The Centeno Schultz Clinic is committed to the highest standard of care with comprehensive evaluations performed by fellowship-trained physicians. We utilize a SANS approach to evaluate our patients, which is what has helped us identify the peripheral neuropathy.
Today I saw a patient in clinic who literally breaks my heart. Here is the tale of institution medicine gone bad.
Patient’s Leg Pain and Numbness Diagnosed as Peripheral Neuropathy?
RP is an 83-year-old Kaiser patient from San Diego with a three-year history of leg numbness and pain that was greater on the right than on the left. The onset of his leg symptoms was not associated with any trauma. RP’s numbness and pain involves the anterior thighs, knees, calves, and feet, and virtually any activity aggravates these leg symptoms. Even walking is difficult and requires the use of a cane, and the patient’s feet feel like “blocks of wood.” Interesting enough, he denied any low-back pain or stiffness.
Treatment to date had been limited to conservative care: physical therapy, massage, heat, and ice. He underwent a single epidural steroid injection with very limited benefit. Like many similar patients, RP has been directed from one clinic to the next and ultimately was informed that his leg numbness and weakness was due to peripheral neuropathy. Peripheral neuropathy is a condition that occurs when there is some type of irritation, injury, or disease affecting the peripheral nerves (the nerves that carry signals to and from the central nervous system). Lyrica was prescribed for RP.
A Review of RP’s Lumbar MRI
Above is RP’s lumbar MRI. The image on the left is the side view of RP’s spine. Note the red line along the posterior aspect of the vertebral bodies. There is significant misalignment. The L5 vertebral body is pushed backward in relation to L4.
The image in the middle is a cross-section view at L3/4 disc level, which is relatively normal.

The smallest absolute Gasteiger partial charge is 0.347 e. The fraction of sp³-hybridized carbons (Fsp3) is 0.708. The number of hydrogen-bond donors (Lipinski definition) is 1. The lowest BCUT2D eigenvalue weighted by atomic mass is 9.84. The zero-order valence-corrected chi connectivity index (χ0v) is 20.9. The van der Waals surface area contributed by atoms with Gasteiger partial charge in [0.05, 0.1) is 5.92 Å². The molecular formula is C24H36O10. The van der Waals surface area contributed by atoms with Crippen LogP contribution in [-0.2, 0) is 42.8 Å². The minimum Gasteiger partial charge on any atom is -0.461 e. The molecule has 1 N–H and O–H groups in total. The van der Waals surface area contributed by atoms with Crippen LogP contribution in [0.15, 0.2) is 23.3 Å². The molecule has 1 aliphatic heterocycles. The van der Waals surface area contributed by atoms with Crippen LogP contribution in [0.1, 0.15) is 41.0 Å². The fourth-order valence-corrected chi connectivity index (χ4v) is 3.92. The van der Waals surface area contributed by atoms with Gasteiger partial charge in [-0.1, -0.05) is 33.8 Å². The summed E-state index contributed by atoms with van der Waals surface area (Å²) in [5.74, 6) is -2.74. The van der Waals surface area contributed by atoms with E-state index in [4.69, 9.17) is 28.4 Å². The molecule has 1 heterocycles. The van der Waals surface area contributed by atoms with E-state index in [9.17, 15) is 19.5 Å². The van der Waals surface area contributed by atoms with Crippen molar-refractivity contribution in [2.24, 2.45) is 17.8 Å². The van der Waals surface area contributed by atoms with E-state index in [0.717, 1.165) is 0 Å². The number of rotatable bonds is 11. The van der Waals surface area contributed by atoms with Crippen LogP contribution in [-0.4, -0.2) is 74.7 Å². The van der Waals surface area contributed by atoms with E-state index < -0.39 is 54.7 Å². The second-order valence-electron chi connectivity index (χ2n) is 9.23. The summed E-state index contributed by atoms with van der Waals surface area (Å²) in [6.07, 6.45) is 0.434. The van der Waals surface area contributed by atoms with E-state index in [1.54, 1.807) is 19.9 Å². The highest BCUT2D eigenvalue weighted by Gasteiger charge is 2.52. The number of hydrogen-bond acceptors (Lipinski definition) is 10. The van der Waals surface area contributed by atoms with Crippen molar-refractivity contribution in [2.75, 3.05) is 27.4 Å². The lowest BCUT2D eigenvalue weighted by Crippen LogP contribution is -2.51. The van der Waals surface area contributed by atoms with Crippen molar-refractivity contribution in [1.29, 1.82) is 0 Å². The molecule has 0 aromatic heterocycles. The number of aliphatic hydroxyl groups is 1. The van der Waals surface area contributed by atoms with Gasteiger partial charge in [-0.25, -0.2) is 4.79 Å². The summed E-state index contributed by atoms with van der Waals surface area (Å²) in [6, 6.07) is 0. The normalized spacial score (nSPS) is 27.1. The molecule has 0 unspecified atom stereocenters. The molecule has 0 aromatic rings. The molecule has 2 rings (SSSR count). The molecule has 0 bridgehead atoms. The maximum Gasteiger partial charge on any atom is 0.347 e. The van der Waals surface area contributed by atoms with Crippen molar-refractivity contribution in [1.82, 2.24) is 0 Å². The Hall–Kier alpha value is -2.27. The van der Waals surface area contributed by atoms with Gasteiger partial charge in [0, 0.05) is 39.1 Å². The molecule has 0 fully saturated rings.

The image on the right is a cross-section view at L4/5, which is significant for narrowing of the central canal and foramen, where the nerves exit. The L4/5 disc is darker in color and shorter in comparison to the other discs.
On the middle slide, note the white spinal fluid that surrounds the spinal cord. A red line with arrows on both sides spans the diameter of the central spinal canal. Also note the yellow arrows that point to the exiting nerve roots. The exiting nerves must go through the foramen identified by the purple lines with arrows. These are the same nerves that provide strength and sensation to your legs and feet.
Note slide to the far right. The spinal canal and fluid is severely reduced in size consistent with central canal stenosis. The existing nerve roots are not visible as they are severely compressed due to misalignment of vertebral bodies, disc protrusion, and overgrowth of facets. This is referred to as severe foraminal stenosis. The foramen is the doorway through which the exiting nerve root leaves the spinal column.
RP’s Leg Pain and Numbness NOT Due to Peripheral Neuropathy
RP’s leg numbness and weakness was NOT due to peripheral neuropathy but rather the severe central and foraminal stenosis at L4/5 due to misalignment of the vertebral bodies.
RP underwent platelet-rich plasma (PRP) epidural facets and ligament injections at the Centeno-Schultz Clinic. The goal was create stability in the spine and improvement in nerve function, which hopefully will translate to improved feeling and strength in his legs and feet.
A very sad part of this story is that when compared to the 2010 lumbar X-ray, there had been significant progression in the disc slippage and stenosis. That’s right! Eight years had lapsed, and nobody recognized or addressed the lumbar injury, which has progressed.
Bottom line? If you have ongoing pain or dysfunction that has not responded to treatment to date or you have been given a diagnosis such as fibromyalgia or “peripheral neuropathy,” you may wish to consider a second option at the clinic where stem cells were invented: Centeno-Schultz Clinic